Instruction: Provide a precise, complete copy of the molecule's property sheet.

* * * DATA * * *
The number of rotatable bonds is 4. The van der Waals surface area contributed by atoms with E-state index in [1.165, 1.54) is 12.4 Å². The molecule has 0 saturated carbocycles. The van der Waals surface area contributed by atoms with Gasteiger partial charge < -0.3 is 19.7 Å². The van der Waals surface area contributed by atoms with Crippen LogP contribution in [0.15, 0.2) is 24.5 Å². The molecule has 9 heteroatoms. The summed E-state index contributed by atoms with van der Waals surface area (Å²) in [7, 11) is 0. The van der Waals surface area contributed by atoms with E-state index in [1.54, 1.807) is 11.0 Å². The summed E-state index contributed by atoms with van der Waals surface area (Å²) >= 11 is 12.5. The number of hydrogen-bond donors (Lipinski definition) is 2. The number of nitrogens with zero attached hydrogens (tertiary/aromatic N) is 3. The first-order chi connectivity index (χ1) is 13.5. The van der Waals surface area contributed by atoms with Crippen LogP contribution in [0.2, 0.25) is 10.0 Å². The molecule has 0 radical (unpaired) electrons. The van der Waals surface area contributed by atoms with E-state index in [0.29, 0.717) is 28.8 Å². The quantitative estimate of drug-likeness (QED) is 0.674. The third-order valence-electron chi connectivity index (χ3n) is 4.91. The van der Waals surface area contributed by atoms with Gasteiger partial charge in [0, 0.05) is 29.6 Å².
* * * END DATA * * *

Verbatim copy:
The number of rotatable bonds is 4. The van der Waals surface area contributed by atoms with E-state index in [1.165, 1.54) is 12.4 Å². The molecule has 0 saturated carbocycles. The van der Waals surface area contributed by atoms with Gasteiger partial charge < -0.3 is 19.7 Å². The van der Waals surface area contributed by atoms with Crippen LogP contribution in [0.15, 0.2) is 24.5 Å². The molecule has 9 heteroatoms. The summed E-state index contributed by atoms with van der Waals surface area (Å²) in [7, 11) is 0. The van der Waals surface area contributed by atoms with E-state index in [1.54, 1.807) is 11.0 Å². The summed E-state index contributed by atoms with van der Waals surface area (Å²) >= 11 is 12.5. The number of hydrogen-bond donors (Lipinski definition) is 2. The number of nitrogens with zero attached hydrogens (tertiary/aromatic N) is 3. The first-order chi connectivity index (χ1) is 13.5. The van der Waals surface area contributed by atoms with Crippen LogP contribution in [0.2, 0.25) is 10.0 Å². The molecule has 0 radical (unpaired) electrons. The van der Waals surface area contributed by atoms with E-state index in [0.29, 0.717) is 28.8 Å². The quantitative estimate of drug-likeness (QED) is 0.674. The third-order valence-electron chi connectivity index (χ3n) is 4.91. The van der Waals surface area contributed by atoms with Gasteiger partial charge in [0, 0.05) is 29.6 Å².